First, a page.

Anyway, there’s so much complicated theory about aperture. If you don’t understand, doesn’t matter. No one cares. If you would like to find out more, read ‘The Camera by Ansel Adams‘. So, just remember, one-stop up the aperture, eg f/5.6 to f/4 allows twice as much light to hit the film. From f/8 to f/4 doubles the diameter opening but allows 4X more light to enter. A confusing concept to digest is: the higher the aperture number, the smaller the aperture diameter, the lesser light intensity, and vice versa.
Depth of Field
Aperture also determines ‘Depth of Field’. When I first started, I don’t understand this term at all and what shallow and deep depth of field meant. In my term, depth of field is how blurry the background is. Or how deep the focus is. A shallow depth of field means the the focus is very shallow in the picture, anything that is too far (deep) in the picture gets blurry. A nice term for very smooth creamy blur is ‘bokeh’. A low aperture number (eg f/1.8 and f/2.8) gives a very shallow depth of field and very creamy bokeh. Example in the photo below, shot at f2.8, notice the subject is sharp but the background is blurry.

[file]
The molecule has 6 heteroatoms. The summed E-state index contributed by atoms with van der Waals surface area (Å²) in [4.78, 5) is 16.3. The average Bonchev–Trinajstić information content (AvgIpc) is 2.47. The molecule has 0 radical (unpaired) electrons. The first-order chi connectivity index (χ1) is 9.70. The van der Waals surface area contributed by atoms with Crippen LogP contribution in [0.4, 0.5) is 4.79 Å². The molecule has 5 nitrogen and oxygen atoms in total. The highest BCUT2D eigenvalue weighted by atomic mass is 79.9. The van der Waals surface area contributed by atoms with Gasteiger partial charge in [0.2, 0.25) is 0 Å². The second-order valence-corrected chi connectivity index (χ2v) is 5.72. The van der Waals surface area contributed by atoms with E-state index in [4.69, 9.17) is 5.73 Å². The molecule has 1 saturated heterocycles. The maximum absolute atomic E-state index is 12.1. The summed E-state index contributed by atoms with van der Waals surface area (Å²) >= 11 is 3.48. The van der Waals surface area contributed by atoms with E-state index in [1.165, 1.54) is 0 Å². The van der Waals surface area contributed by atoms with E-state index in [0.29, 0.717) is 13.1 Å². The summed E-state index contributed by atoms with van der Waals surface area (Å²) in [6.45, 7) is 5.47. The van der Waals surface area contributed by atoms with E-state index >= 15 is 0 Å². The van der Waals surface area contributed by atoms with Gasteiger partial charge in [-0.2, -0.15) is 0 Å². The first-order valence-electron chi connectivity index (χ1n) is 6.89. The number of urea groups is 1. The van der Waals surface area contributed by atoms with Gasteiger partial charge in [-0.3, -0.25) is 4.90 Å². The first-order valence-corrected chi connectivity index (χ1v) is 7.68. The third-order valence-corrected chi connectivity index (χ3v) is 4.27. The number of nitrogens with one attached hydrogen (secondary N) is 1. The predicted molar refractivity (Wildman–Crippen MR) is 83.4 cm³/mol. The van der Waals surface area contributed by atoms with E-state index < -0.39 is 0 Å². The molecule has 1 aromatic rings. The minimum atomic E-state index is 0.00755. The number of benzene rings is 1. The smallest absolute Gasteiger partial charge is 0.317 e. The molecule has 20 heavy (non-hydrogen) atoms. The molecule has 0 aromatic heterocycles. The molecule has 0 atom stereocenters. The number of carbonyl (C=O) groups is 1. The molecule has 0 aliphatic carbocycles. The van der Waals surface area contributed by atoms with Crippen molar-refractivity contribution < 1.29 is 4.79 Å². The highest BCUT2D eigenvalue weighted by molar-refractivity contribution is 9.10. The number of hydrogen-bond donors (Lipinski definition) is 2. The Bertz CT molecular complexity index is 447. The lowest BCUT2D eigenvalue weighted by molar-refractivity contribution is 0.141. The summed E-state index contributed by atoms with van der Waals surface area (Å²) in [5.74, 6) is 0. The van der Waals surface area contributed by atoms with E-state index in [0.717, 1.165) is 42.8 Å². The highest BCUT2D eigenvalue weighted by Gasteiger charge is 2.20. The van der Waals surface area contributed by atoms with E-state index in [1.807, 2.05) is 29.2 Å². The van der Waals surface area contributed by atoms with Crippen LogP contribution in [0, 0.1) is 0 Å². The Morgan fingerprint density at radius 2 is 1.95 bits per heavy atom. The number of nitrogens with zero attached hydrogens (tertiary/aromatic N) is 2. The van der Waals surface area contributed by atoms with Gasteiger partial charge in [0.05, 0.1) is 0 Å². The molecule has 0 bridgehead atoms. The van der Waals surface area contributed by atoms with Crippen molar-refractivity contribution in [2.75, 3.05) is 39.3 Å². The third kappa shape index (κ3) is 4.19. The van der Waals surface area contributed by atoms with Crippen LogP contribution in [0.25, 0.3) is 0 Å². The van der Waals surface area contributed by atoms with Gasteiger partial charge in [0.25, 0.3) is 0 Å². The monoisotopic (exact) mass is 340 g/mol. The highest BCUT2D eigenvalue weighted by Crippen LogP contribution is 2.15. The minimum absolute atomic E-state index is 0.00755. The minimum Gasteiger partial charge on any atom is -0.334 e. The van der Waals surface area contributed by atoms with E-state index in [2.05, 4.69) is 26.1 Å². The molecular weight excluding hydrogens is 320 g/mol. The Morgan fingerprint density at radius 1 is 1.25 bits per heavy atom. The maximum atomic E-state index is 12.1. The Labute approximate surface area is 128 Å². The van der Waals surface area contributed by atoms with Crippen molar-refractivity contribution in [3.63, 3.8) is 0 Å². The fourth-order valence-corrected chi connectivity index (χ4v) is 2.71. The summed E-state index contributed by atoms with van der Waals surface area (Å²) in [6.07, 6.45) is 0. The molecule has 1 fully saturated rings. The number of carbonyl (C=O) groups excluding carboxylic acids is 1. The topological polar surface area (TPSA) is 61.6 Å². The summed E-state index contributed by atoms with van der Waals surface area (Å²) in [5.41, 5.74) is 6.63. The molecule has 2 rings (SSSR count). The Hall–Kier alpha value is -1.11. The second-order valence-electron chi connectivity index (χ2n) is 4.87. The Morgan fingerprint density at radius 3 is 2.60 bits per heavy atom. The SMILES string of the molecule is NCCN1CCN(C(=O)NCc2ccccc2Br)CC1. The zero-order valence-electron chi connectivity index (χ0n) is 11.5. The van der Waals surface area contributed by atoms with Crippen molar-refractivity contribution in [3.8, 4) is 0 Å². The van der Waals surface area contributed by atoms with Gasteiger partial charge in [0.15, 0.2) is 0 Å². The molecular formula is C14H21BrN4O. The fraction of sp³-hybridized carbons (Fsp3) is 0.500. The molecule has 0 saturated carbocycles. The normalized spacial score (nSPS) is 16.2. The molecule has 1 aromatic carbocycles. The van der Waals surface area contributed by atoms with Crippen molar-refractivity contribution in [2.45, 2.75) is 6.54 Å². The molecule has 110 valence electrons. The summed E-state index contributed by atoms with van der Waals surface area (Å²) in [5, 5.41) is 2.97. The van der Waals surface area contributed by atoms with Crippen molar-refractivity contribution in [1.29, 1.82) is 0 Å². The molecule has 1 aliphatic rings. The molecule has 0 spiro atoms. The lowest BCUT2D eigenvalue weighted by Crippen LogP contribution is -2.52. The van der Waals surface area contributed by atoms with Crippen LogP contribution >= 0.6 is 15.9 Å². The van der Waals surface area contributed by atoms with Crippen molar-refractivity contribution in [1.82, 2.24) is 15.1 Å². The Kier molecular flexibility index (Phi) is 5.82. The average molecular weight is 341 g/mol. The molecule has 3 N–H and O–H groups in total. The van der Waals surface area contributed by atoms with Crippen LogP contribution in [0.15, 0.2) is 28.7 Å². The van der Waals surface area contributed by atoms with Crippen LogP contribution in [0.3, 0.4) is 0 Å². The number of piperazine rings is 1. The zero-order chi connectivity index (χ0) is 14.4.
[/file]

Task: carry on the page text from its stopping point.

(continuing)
On the other hand, a wide/deep depth of field means the focus is very deep in to the picture where anything behind your subject of focus is still sharp and focused. Wide depth of field is achievable by setting higher aperture number, for example, street photographers like to shoot with aperture f/8 or f/16 because these apertures can give deeper depth of field and allow enough light to enter. A deeper depth of field is desirable such that viewers get a sense of the background story of a picture. Furthermore, deeper depth of field (f/8-f/16) allows street photographers to do zone focusing without the risk of blurry subject compared to shooting at f/2.8.